Pressure of pulmonary artery dicrotic notch (PDN) represents the RV pressure at end-systole. The end-systolic point is the time point when the pulmonic valve closes as the RV pressure declines below the level of PAP. This closure produces a small notch (dicrotic notch, DN) on the downslope of the PAP waveform that separates RV systole and diastole. Therefore, pressure of DN (PDN) can be used to represent the RV pressure of the end-systolic point. DN can be identified in terms of its particular shape and its occurrence after the T wave on the ECG.22,23 Thereby, PDN may be estimated according to the pressure scale on the monitor.
Right ventricular diastolic pressure (RVDP) is just the pressure of the end-isovolumic diastole point; at which filling of RV doesn't yet begin, so RVDP is the lowest value in a cardiac cycle.
The RV pressure-volume loops were constructed automatically after putting the above pressure and volume data into the computer. Since the right ventricle has a complex structure and physiology,4 these pressure-volume loops constructed by this way were just simplified and schematic diagrams, not a real-time framework of RV performance.
Statistical analysis was performed using SPSS13.0. All data were presented as mean ± standard deviation (SD). One-way analysis of variances (ANOVA) was used to compare data within groups. Multiple comparisons were performed using LSD procedure. A P value <0.05 was considered statistically significant.
Patients and operative characteristics
There were 28 patients included according to the criteria of patient selection in this study. Patients’ characteristics were shown in Table 1. Coronary anastomoses were performed successfully in all patients and the average number of bypass vessels was 3.4±0.7 per patient. The total amount of fluid infusion was (2629.1±567.4) ml per patient. There was no significant change in the amount of fluids infused at different time points.
Changes of right ventricular hemodynamic variables
Changes in RV hemodynamic variables at different time points are shown in Table 2. RVEF at T4 decreased significantly (P <0.05) compared with values at T1. RVEDVI at T3, T4 and T5 decreased significantly (P <0.05) compared with values at T1. Changes in SVI resembled RVEDVI, but compared with both values at T1, the degree of decrease in SVI by 18% was greater than that in RVEDVI by 10% at T4. PVRI at T1 was higher than that at any other time points (P <0.05), but from T2 to T4, PVRI increased progressively and decreased again at T5. RAP increased significantly (P <0.05) during anastomoses (T2, T3, T4) compared with values at T1 and decreased again at T5. There were no significant changes in PAWP at different time points. MAP declined at T3 and T4.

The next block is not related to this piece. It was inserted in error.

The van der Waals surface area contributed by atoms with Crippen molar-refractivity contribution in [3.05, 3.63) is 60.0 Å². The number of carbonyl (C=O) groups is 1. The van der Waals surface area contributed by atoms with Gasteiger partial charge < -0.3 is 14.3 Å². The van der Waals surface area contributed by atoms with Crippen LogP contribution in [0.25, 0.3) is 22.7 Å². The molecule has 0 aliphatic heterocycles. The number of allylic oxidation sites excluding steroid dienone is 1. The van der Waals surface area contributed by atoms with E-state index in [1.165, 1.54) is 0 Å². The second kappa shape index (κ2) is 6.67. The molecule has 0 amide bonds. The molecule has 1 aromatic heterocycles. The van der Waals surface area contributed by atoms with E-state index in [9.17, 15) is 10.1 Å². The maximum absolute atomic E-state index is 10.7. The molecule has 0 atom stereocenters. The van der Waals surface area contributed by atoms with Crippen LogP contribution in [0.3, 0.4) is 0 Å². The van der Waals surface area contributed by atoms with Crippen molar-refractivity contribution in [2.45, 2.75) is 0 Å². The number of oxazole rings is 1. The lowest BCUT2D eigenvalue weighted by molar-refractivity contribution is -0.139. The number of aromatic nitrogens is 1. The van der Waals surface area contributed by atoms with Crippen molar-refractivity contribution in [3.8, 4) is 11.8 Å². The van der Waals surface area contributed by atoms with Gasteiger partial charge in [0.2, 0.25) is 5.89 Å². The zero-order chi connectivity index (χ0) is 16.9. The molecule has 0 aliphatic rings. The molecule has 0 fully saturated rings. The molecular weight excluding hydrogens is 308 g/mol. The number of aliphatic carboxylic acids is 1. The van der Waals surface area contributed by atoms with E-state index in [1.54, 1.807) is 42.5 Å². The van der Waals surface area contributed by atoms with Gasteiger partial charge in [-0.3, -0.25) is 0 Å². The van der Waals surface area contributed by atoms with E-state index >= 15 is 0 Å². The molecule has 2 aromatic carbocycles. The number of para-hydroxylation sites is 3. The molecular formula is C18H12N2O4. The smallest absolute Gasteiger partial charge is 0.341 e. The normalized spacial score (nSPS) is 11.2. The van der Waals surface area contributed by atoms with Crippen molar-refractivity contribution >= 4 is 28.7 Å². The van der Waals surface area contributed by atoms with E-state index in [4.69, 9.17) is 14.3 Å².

Changes of right ventricular pressure-volume loops
In all patients, complete pressure-volume data were acquired at five time points during OPCAB surgery. RV pressure-volume loops in one representative patient are shown in Figure. The figure was constructed automatically by a computer with pressure-volume data measured from end-diastole point, end-isovolumic systole point, peak-ejection point, end-systole point and end-isovolumic diastole point using a volumetric PAC. The shape of RV pressure-volume loops were approximately triangular as first reported by Maughan and colleagues.24 Although the figure was simplified and schematic, they showed clearly that right ventricular P-V loops generally shifted to the left during OPCAB surgery. Meanwhile, emphasis was placed on the A point and A′ point that were just the end-diastolic point and end-systolic point. Compared with that at T1, A point shifted upward and to the left distinctly from T2 to T5. For A′ point, there was no distinct shift at T5 compared with that at T1 despite some changes during coronary anastomoses (T2, T3 and T4).
Changes of right ventricular EES and EED
Changes in EES and EED at different time points are shown in Table 3. The change of EES was not statistically significant during operation. Compared with values at T1, EED increased significantly from T2 to T4 (P <0.05). Although EED at T5 decreased to some extent, it didn't return to the level before operation (P<0.05).
Characteristics of anesthetic management
Dopamine was continuously administered prior to heart displacement, so the MAP was maintained ≥60 mmHg and norepinephrine was hardly used during coronary anastomoses. The proportion of patients administered dopamine at T3 and T4 was about 96% and the amount of dopamine at these two time points was also higher than that at other time points; which was (3.19±1.60) μg•kg−1•min−1 at T3 and (3.00±1.62) μg•kg−1•min−1 at T4.
ST-segment elevation or depression (>0.1 mv for over 60 seconds)20 was observed in five patients, which occurred at T3 and T4. These ST changes were stabilized with repositioning of the heart and adjusting the dosage of isosorbide dinitrate appropriately. Nevertheless, when the heart is completely displaced, the diagnostic accuracy of ECG monitoring is reduced.25 Arrhythmia occurred temporally with heart displacement and returned to the normal rhythm after the heart stabilized.
Our study demonstrated that right ventricular P-V loops can be constructed with the pressure and volume data measured using a volumetric PAC. The changes of P-V loops as well as EES and EED, indicated that RV diastolic dysfunction occurred significantly throughout OPCAB surgery, whereas there was no significant change in RV systolic function after sternal closure compared with that before operation.